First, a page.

The following HTML(ized) document was originally obtained from a Microsoft FTP server on November 23, 1994. It was Microsoft WinWord 6.0 document. See (if the link still remains) ftp://ftp.microsoft.com/Softlib/MSLFILES/SGMLFCTS.EXE. The file (105629 bytes) is a self-extracting executable that produces the WinWord 6.0 document in the disk file SGMLFCTS.DOC (370,688 bytes; 11-19-93). For greatest accuracy, readers are urged to obtain the authentic WinWord file rather than relying upon this text (HTML) version.
INTRODUCTION SGML Background A Standard is Born What the Standard Offers What Is SGML? An Example The DTD Fragment Resulting SGML MICROSOFT SGML AUTHOR FOR WORD Market Background Goals of SGML Author How SGML Author Works The End User Model The MIS Model Expected Availability
This document provides background information on Standard Generalized Markup Language (SGML) and briefly discusses a forthcoming product from Microsoft to address the SGML authoring needs of Word users.
What follows is a brief history of the emergence of SGML. Note 1
The term "markup" originally referred to the marks handwritten on a manuscript by the copy editor or book designer to tell the compositor how the manuscript was to be formatted. With the introduction of computers and their use in typesetting, the markup instructions would typically be embedded in the text of the document through a process called "specific markup." These markup instructions were typically surrounded by obscure control characters to offset them from the body text, making the task of entering them very manual and time consuming. In addition, each new phototypesetting system used its own proprietary markup language, thereby locking consumers into a particular language and vendor.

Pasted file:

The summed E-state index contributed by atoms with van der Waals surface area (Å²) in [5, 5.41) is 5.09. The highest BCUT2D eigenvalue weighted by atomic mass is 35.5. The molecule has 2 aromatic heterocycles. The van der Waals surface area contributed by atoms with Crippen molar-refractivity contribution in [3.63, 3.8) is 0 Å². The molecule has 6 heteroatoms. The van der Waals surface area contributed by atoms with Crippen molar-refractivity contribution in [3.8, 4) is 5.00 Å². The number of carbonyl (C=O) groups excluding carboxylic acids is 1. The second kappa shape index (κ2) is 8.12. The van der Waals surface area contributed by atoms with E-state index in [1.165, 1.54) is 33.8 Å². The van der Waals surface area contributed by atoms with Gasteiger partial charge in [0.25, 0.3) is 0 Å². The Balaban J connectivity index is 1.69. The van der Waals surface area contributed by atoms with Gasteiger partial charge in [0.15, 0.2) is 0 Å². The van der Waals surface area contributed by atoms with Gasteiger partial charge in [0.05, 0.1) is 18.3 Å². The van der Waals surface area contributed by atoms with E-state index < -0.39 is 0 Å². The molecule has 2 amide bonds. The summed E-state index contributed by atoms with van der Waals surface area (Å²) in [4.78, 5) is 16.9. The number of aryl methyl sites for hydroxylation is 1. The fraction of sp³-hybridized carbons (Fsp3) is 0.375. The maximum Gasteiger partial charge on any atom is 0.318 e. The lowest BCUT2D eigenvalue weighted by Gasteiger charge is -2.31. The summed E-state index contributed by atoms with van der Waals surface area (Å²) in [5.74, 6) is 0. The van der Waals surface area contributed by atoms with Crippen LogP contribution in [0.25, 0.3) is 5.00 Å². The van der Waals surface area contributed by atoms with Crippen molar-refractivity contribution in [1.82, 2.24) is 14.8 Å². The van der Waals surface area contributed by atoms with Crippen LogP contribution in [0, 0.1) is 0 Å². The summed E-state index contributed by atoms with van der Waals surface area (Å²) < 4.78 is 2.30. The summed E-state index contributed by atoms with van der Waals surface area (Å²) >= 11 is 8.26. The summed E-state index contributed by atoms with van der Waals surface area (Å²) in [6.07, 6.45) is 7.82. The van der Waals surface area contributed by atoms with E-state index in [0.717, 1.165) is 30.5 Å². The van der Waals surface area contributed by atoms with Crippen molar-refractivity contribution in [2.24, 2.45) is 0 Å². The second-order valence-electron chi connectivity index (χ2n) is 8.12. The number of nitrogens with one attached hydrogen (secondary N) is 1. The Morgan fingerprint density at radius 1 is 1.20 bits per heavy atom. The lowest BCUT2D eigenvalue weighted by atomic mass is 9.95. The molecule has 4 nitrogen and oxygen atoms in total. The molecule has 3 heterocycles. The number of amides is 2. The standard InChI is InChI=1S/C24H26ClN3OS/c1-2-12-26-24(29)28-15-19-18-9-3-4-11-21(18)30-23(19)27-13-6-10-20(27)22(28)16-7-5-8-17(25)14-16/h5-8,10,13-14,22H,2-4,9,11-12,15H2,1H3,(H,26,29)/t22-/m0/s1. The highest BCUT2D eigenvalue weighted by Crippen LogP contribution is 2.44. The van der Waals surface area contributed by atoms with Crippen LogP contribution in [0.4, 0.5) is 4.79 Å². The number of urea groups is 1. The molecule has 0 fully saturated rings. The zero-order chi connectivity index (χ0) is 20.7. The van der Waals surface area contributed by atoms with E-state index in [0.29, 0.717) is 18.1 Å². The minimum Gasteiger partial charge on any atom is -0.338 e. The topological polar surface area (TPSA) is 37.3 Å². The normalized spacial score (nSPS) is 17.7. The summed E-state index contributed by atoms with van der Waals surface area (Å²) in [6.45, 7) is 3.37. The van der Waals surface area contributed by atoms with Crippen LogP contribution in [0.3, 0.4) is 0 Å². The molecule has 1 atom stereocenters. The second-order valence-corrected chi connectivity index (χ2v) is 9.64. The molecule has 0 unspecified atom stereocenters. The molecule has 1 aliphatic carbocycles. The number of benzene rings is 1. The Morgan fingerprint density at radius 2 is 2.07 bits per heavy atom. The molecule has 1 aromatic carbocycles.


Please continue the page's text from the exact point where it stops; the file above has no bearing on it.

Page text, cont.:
In the early 1980's the Graphics Communications Association (GCA) set out to define a standard markup language known as "GenCode." However, it quickly became apparent that it would be very difficult to build a tag set that was general enough to serve the needs of all typesetter manufacturers without being unwieldy in size and scope. At the same time the GCA was working on solving these problems, an ANSI committee was defining a standard based on another computer typesetting language, Generalized Markup Language (GML). This standard represented the document as a hierarchical tree of different related elements, each of which would be formatted in a certain way. The two organizations combined their efforts and focused on the task of building one standard. In December, 1986 the combined efforts of the committees were introduced by the International Standards Organization (ISO) as standard 8879, SGML.